• primary key - an identifier for a record which has both unique and not-null constraints. Primary keys are used internally by the RDBMS to reference rows. Good examples of primary keys include: drivers license number, social security number, auto-generated unique IDs such as a UUID, etc. Bad examples are things like email address, full name, or phone number.
CREATE TABLE users (id SERIAL PRIMARY KEY,
                    first_name TEXT,
                    last_name TEXT);
  • foreign key - we'll talk about foreign keys later when we talk about joins.

  • check - an expression is provided that must evaluate truthy for the operation to proceed. For example, if you have a table of products for an online shopping site, you might put a check constraint on products to have price > 0.

CREATE TABLE products (
    product_no SERIAL PRIMARY KEY,
    name TEXT,
    price NUMERIC CHECK (price > 0)
);

For more info about constraints and proper syntax in PostgreSQL, check out the PostgreSQL docs

Adding a column in a table

ALTER TABLE users ADD COLUMN favorite_number INTEGER;

\d+ users and we should see favorite_number

id first_name last_name favorite_number

Removing a column in a table

ALTER TABLE users DROP COLUMN favorite_number;

\d+ users and favorite_number should no longer exist

id first_name last_name

Renaming columns in a table

ALTER TABLE users ADD COLUMN jobb TEXT;
id first_name last_name jobb
ALTER TABLE users RENAME COLUMN jobb TO job;

\d+ users and we should see 'job' spelled correctly now

id first_name last_name job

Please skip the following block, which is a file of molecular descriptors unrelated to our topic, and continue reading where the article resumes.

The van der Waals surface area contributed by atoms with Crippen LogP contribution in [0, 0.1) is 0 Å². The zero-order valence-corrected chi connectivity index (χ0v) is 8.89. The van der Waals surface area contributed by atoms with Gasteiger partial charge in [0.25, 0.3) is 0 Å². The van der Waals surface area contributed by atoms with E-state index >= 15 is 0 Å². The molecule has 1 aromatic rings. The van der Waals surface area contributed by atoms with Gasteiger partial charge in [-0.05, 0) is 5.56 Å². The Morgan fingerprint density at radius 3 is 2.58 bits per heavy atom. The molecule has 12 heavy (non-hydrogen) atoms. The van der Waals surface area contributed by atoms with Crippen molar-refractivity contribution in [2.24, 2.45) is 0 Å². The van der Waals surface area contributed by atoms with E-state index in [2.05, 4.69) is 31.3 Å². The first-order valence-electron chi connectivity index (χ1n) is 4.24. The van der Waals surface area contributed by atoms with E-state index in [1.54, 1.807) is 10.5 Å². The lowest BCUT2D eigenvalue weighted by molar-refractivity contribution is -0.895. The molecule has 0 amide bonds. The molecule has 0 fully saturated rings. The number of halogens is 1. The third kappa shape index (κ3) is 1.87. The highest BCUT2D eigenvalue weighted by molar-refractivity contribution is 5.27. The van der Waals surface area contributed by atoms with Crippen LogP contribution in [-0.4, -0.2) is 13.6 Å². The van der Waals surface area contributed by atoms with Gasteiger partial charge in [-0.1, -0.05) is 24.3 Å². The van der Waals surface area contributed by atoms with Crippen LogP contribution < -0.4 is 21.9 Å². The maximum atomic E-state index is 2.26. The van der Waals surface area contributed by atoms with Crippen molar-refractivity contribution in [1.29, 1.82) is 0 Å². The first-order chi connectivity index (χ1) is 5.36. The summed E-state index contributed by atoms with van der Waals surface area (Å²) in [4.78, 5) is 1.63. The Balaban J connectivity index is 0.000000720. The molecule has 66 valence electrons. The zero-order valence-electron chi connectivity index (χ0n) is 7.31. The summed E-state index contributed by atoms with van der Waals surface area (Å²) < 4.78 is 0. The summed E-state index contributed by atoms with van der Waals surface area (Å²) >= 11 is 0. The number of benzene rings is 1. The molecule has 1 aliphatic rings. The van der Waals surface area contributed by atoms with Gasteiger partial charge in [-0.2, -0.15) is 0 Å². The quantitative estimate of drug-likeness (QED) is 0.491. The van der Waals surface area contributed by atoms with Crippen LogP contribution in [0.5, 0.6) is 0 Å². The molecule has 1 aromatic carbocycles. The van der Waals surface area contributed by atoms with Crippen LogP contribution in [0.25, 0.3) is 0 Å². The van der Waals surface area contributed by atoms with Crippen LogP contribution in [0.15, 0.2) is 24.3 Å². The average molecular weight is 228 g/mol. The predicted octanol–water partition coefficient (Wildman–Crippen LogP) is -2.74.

Changing the datatype of a column in a table

ALTER TABLE users ADD COLUMN favorite_number TEXT;
ALTER TABLE users ALTER COLUMN favorite_number SET DATA TYPE VARCHAR(100);

\d+ users and we should see a different data type for our column

Adding a constraint to a table

ALTER TABLE users ADD CONSTRAINT favorite_number NOT NULL;

\d+ users and we should see favorite_number is not nullable.

Creating and Modifying data (DML)

When we perform CRUD operations on our rows (not columns, tables or databases) we are using DML or Data Manipulation Language.

CRUD SQL
Create INSERT
Read SELECT
Update UPDATE
Delete DELETE

Let's get started with reading data from our tables using SELECT.

SELECT

--to select all rows and columns--
SELECT * FROM users;

--to select specific columns--
SELECT id, first_name FROM users;

--to select specific columns and rows--
SELECT id, first_name FROM users WHERE id=1;

INSERT

To insert or add data to a table - we use the INSERT command

--start with the INSERT INTO commands and then specify a table(column1, column2, ...) and VALUES for each column.
INSERT INTO users(first_name, last_name) VALUES ('Elie', 'Schoppik');

UPDATE

To update a row or multiple rows we use the UPDATE command.

UPDATE users SET first_name = 'Elie'; -- will update all users
UPDATE users SET first_name = 'Elie' WHERE id = 1; -- will update a user with an id of 1

DELETE

To delete a row or multiple rows we use the DELETE FROM command.

DELETE FROM users; -- will delete all users
DELETE FROM users WHERE id=1; -- will delete a user with an id of 1

When you're ready, move on to Operators and Aggregates